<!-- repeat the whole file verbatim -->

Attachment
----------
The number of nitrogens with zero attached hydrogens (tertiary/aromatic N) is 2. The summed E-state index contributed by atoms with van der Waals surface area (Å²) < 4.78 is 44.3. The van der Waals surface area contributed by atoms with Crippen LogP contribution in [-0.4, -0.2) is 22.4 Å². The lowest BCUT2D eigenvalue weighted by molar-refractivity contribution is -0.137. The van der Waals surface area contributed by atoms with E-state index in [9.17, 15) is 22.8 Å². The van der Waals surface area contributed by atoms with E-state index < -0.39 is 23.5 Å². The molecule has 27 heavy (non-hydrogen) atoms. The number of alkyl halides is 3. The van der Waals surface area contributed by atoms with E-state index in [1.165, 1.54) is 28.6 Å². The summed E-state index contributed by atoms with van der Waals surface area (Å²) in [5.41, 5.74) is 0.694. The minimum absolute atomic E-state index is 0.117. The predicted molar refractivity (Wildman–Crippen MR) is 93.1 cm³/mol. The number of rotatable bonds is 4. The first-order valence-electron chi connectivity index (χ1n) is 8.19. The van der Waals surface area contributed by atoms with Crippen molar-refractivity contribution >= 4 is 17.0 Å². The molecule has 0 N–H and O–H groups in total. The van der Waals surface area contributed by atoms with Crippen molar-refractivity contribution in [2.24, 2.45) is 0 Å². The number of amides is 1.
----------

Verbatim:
The number of nitrogens with zero attached hydrogens (tertiary/aromatic N) is 2. The summed E-state index contributed by atoms with van der Waals surface area (Å²) < 4.78 is 44.3. The van der Waals surface area contributed by atoms with Crippen LogP contribution in [-0.4, -0.2) is 22.4 Å². The lowest BCUT2D eigenvalue weighted by molar-refractivity contribution is -0.137. The van der Waals surface area contributed by atoms with E-state index in [9.17, 15) is 22.8 Å². The van der Waals surface area contributed by atoms with E-state index < -0.39 is 23.5 Å². The molecule has 27 heavy (non-hydrogen) atoms. The number of alkyl halides is 3. The van der Waals surface area contributed by atoms with E-state index in [1.165, 1.54) is 28.6 Å². The summed E-state index contributed by atoms with van der Waals surface area (Å²) in [5.41, 5.74) is 0.694. The minimum absolute atomic E-state index is 0.117. The predicted molar refractivity (Wildman–Crippen MR) is 93.1 cm³/mol. The number of rotatable bonds is 4. The first-order valence-electron chi connectivity index (χ1n) is 8.19. The van der Waals surface area contributed by atoms with Crippen molar-refractivity contribution >= 4 is 17.0 Å². The molecule has 0 N–H and O–H groups in total. The van der Waals surface area contributed by atoms with Crippen molar-refractivity contribution in [2.24, 2.45) is 0 Å². The number of amides is 1.